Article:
Monthly FTE (Full Time Equivalent) means either:

  • Qualified employee paid an hourly wage: “monthly fulltime equivalent wages” means employee is paid for no more than 167 hours/month and the wages paid are then divided by 167.
  • Qualified employee is paid a salary: “monthly fulltime equivalent” means the total number of weeks employed in a month divided by 4.33, then multiplied by the employee’s “time base.”
    • “Time base” is the fraction of fulltime employment that the qualified employee is employed.
    • “Weeks employed” is the total number of calendar days employed in a month divided by 7 days. The result cannot exceed 4.33.

The FTE calculations and importance come from the Affordable Care Act. Determining the number of full-time and part-time employees are involved in many regulations and IRS rules. Only the government can complicate something to this degree. Get help from qualified professionals. Any credit you can get from tax entities is usually worth the effort to see if your business qualifies and how to do so.

CDTFA FAQs

The California Department of Tax and Fee Administration gets a lot of questions about their regulations and forms, and here are some of the most frequently asked about the Main Street Small Business Tax Credit:

Can I qualify for the credit if I started my business in 2019 or 2020?

You cannot qualify for a business started in 2020; it must have been started prior to January 1, 2020. If you started your business in 2019, had 500 or fewer employees, and experienced at least a 20% decrease in gross receipts, you would qualify. The 20% decrease figure is calculated by comparing gross receipts for January and February (total for both months) multiplied by 1.5. Compare the result with gross receipts for the period April 1, 2020 through June 30, 2021.

Who is a qualified employee?

If the employer is qualified, a qualified employee is one whose wages are not used in any other income or franchise tax credits claims.

How much in wages must the employer have paid to the qualified employee?

There are no minimum or maximum levels for how much in wages paid to the qualified employee. The employee paid qualified wages should be included in the net increase in qualified employees’ calculation.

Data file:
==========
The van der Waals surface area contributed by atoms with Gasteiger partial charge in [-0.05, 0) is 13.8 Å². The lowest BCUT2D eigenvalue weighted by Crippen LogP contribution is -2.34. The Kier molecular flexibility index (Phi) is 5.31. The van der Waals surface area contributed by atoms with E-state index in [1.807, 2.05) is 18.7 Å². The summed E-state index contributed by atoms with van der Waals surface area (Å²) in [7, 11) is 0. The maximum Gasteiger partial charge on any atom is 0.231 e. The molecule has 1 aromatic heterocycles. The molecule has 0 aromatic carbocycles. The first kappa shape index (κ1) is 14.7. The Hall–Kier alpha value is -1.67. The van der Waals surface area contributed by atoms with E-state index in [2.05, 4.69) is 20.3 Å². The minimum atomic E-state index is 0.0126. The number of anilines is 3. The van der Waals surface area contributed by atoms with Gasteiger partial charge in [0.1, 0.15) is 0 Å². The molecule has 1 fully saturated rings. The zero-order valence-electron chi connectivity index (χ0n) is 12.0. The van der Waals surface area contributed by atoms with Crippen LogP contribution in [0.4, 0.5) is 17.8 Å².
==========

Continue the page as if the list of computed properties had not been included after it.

If I was forced to close my business but later reopened and rehired my employees, do they meet the requirements for the hiring tax credit?

If the employees fall within the requirements for timeline and qualifications, they may be included in your calculations for the small business tax credit.

Is there a maximum allowable amount of credit for each qualified business employer?

The cap on the credit is $150,000 for each qualified small business employer. If credits were received prior for the first version of the main street small business tax credit, they would be included in the $150,000 cap.

How do I receive the credit, as a check, direct deposit, or other?

There is no monetary reimbursement of the credit. The credit must be applied to a tax return for qualified sales, personal, or corporate taxes.

If qualified for the credit, can I apply it to prior or past balances?

You cannot apply the credit to prior or previous balances. You can only take it when filing a current return. The credit can be applied to California state income tax returns for 2021 or to sales and use tax due on or after April 30, 2022.

Can family members who help in the business be included as qualified employees?

If you are a qualified business employer, and only if you pay the family members or friends as qualified employees, they can be included. If they are not paid as qualified employees with appropriate withholding, you cannot include them.

Does an employee need to be parttime or fulltime?

If employees are paid as qualified with appropriate withholding, they can be included in the net increase in the qualified employee’s calculation. This includes fulltime, parttime, permanent, and temporary employees.

Consider This

If your business meets the requirements for number of employees, this tax credit could be worth significant tax savings for California employers.

Though you may find that some of the deadlines have passed for some of these credits, this article is about the second rendition of the California Main Street Small Business Tax Credit. There could be another coming, so keep up with the news and consult with your tax advisors or accountant.

i COVID-19 Small Business Closures – WeForum.org